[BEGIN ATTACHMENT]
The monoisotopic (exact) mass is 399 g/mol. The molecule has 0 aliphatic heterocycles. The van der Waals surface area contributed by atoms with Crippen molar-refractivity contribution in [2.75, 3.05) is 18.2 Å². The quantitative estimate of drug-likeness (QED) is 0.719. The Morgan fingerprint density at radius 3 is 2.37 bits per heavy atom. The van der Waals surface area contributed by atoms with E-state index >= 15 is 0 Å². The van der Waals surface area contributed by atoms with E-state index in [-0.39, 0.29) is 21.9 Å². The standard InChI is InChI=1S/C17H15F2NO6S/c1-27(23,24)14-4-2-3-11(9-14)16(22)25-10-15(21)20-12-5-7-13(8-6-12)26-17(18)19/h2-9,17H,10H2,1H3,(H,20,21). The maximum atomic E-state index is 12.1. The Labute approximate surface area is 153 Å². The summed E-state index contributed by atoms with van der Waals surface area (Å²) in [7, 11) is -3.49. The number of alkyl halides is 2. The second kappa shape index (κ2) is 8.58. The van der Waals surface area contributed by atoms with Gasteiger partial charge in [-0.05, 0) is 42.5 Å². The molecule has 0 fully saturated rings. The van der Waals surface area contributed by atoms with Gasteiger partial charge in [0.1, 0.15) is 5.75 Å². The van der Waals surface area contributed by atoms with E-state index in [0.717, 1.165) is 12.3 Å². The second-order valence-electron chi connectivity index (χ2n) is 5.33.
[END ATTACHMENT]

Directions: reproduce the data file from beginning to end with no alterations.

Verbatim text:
The monoisotopic (exact) mass is 399 g/mol. The molecule has 0 aliphatic heterocycles. The van der Waals surface area contributed by atoms with Crippen molar-refractivity contribution in [2.75, 3.05) is 18.2 Å². The quantitative estimate of drug-likeness (QED) is 0.719. The Morgan fingerprint density at radius 3 is 2.37 bits per heavy atom. The van der Waals surface area contributed by atoms with E-state index >= 15 is 0 Å². The van der Waals surface area contributed by atoms with E-state index in [-0.39, 0.29) is 21.9 Å². The standard InChI is InChI=1S/C17H15F2NO6S/c1-27(23,24)14-4-2-3-11(9-14)16(22)25-10-15(21)20-12-5-7-13(8-6-12)26-17(18)19/h2-9,17H,10H2,1H3,(H,20,21). The maximum atomic E-state index is 12.1. The Labute approximate surface area is 153 Å². The summed E-state index contributed by atoms with van der Waals surface area (Å²) in [7, 11) is -3.49. The number of alkyl halides is 2. The second kappa shape index (κ2) is 8.58. The van der Waals surface area contributed by atoms with Gasteiger partial charge in [-0.05, 0) is 42.5 Å². The molecule has 0 fully saturated rings. The van der Waals surface area contributed by atoms with Gasteiger partial charge in [0.1, 0.15) is 5.75 Å². The van der Waals surface area contributed by atoms with E-state index in [0.717, 1.165) is 12.3 Å². The second-order valence-electron chi connectivity index (χ2n) is 5.33.